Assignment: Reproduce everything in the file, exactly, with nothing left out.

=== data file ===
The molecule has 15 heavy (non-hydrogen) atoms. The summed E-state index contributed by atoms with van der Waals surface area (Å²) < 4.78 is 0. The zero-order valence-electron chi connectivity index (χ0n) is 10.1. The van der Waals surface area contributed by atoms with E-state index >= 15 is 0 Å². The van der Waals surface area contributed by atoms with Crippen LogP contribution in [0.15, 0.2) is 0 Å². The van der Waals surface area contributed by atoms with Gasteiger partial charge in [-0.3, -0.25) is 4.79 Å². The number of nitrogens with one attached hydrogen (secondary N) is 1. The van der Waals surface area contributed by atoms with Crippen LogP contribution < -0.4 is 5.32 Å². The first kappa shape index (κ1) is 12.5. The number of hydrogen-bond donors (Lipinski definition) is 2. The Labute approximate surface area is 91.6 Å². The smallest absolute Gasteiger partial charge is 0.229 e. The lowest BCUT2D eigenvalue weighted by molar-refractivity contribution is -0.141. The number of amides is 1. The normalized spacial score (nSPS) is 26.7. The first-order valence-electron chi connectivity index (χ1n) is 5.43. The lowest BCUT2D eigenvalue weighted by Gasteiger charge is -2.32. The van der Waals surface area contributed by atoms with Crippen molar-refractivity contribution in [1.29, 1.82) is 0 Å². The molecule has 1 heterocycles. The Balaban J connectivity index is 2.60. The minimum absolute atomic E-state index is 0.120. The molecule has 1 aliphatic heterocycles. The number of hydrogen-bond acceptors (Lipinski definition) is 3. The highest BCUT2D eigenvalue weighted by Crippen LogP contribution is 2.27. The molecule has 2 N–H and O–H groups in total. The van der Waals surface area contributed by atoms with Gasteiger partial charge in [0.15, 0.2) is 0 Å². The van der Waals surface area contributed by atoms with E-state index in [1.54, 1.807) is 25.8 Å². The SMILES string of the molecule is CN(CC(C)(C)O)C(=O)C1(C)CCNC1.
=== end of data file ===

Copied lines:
The molecule has 15 heavy (non-hydrogen) atoms. The summed E-state index contributed by atoms with van der Waals surface area (Å²) < 4.78 is 0. The zero-order valence-electron chi connectivity index (χ0n) is 10.1. The van der Waals surface area contributed by atoms with E-state index >= 15 is 0 Å². The van der Waals surface area contributed by atoms with Crippen LogP contribution in [0.15, 0.2) is 0 Å². The van der Waals surface area contributed by atoms with Gasteiger partial charge in [-0.3, -0.25) is 4.79 Å². The number of nitrogens with one attached hydrogen (secondary N) is 1. The van der Waals surface area contributed by atoms with Crippen LogP contribution < -0.4 is 5.32 Å². The first kappa shape index (κ1) is 12.5. The number of hydrogen-bond donors (Lipinski definition) is 2. The Labute approximate surface area is 91.6 Å². The smallest absolute Gasteiger partial charge is 0.229 e. The lowest BCUT2D eigenvalue weighted by molar-refractivity contribution is -0.141. The number of amides is 1. The normalized spacial score (nSPS) is 26.7. The first-order valence-electron chi connectivity index (χ1n) is 5.43. The lowest BCUT2D eigenvalue weighted by Gasteiger charge is -2.32. The van der Waals surface area contributed by atoms with Crippen molar-refractivity contribution in [1.29, 1.82) is 0 Å². The molecule has 1 heterocycles. The Balaban J connectivity index is 2.60. The minimum absolute atomic E-state index is 0.120. The molecule has 1 aliphatic heterocycles. The number of hydrogen-bond acceptors (Lipinski definition) is 3. The highest BCUT2D eigenvalue weighted by Crippen LogP contribution is 2.27. The molecule has 2 N–H and O–H groups in total. The van der Waals surface area contributed by atoms with Gasteiger partial charge in [0.15, 0.2) is 0 Å². The van der Waals surface area contributed by atoms with E-state index in [1.54, 1.807) is 25.8 Å². The SMILES string of the molecule is CN(CC(C)(C)O)C(=O)C1(C)CCNC1.